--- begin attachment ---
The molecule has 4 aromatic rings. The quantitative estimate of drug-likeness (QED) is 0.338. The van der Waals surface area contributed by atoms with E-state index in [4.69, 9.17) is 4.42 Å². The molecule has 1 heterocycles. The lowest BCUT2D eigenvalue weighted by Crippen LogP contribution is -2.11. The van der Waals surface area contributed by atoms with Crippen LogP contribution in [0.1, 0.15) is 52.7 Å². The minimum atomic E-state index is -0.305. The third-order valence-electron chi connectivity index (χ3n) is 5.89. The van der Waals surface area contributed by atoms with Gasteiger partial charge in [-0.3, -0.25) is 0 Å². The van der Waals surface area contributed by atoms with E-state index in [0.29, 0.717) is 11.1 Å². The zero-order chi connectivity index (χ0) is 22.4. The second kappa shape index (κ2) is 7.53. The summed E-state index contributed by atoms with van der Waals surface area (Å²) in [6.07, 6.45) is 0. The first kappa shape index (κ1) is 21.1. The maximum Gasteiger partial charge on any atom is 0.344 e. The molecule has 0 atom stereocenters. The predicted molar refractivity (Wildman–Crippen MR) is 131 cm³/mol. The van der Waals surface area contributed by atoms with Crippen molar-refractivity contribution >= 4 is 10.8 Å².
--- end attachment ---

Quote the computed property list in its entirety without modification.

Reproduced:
The molecule has 4 aromatic rings. The quantitative estimate of drug-likeness (QED) is 0.338. The van der Waals surface area contributed by atoms with E-state index in [4.69, 9.17) is 4.42 Å². The molecule has 1 heterocycles. The lowest BCUT2D eigenvalue weighted by Crippen LogP contribution is -2.11. The van der Waals surface area contributed by atoms with Crippen LogP contribution in [0.1, 0.15) is 52.7 Å². The minimum atomic E-state index is -0.305. The third-order valence-electron chi connectivity index (χ3n) is 5.89. The van der Waals surface area contributed by atoms with Gasteiger partial charge in [-0.3, -0.25) is 0 Å². The van der Waals surface area contributed by atoms with E-state index in [0.29, 0.717) is 11.1 Å². The zero-order chi connectivity index (χ0) is 22.4. The second kappa shape index (κ2) is 7.53. The summed E-state index contributed by atoms with van der Waals surface area (Å²) in [6.07, 6.45) is 0. The first kappa shape index (κ1) is 21.1. The maximum Gasteiger partial charge on any atom is 0.344 e. The molecule has 0 atom stereocenters. The predicted molar refractivity (Wildman–Crippen MR) is 131 cm³/mol. The van der Waals surface area contributed by atoms with Crippen molar-refractivity contribution >= 4 is 10.8 Å².